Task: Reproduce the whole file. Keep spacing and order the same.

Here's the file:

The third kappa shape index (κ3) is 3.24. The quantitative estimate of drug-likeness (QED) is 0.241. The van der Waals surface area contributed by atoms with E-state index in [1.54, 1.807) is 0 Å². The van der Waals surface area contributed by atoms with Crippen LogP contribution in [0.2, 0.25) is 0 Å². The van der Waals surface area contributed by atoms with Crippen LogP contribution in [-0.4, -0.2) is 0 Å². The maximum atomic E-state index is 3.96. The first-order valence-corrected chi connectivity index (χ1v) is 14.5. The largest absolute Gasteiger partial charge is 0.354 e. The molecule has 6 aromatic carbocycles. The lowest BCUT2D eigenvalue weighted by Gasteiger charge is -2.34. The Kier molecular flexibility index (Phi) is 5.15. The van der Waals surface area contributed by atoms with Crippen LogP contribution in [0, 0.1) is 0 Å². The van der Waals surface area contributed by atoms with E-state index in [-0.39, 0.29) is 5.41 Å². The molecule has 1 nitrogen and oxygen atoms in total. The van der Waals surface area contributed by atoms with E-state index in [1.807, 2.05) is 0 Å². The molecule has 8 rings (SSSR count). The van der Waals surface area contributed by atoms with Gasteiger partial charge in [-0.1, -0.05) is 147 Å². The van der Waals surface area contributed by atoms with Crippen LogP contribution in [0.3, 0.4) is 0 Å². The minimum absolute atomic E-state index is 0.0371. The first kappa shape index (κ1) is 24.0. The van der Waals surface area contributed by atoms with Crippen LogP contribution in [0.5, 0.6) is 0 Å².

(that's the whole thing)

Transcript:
The third kappa shape index (κ3) is 3.24. The quantitative estimate of drug-likeness (QED) is 0.241. The van der Waals surface area contributed by atoms with E-state index in [1.54, 1.807) is 0 Å². The van der Waals surface area contributed by atoms with Crippen LogP contribution in [0.2, 0.25) is 0 Å². The van der Waals surface area contributed by atoms with Crippen LogP contribution in [-0.4, -0.2) is 0 Å². The maximum atomic E-state index is 3.96. The first-order valence-corrected chi connectivity index (χ1v) is 14.5. The largest absolute Gasteiger partial charge is 0.354 e. The molecule has 6 aromatic carbocycles. The lowest BCUT2D eigenvalue weighted by Gasteiger charge is -2.34. The Kier molecular flexibility index (Phi) is 5.15. The van der Waals surface area contributed by atoms with Crippen LogP contribution in [0, 0.1) is 0 Å². The van der Waals surface area contributed by atoms with E-state index in [-0.39, 0.29) is 5.41 Å². The molecule has 1 nitrogen and oxygen atoms in total. The van der Waals surface area contributed by atoms with E-state index in [1.807, 2.05) is 0 Å². The molecule has 8 rings (SSSR count). The van der Waals surface area contributed by atoms with Gasteiger partial charge in [-0.1, -0.05) is 147 Å². The van der Waals surface area contributed by atoms with Crippen LogP contribution in [0.3, 0.4) is 0 Å². The minimum absolute atomic E-state index is 0.0371. The first kappa shape index (κ1) is 24.0. The van der Waals surface area contributed by atoms with Crippen LogP contribution in [0.5, 0.6) is 0 Å².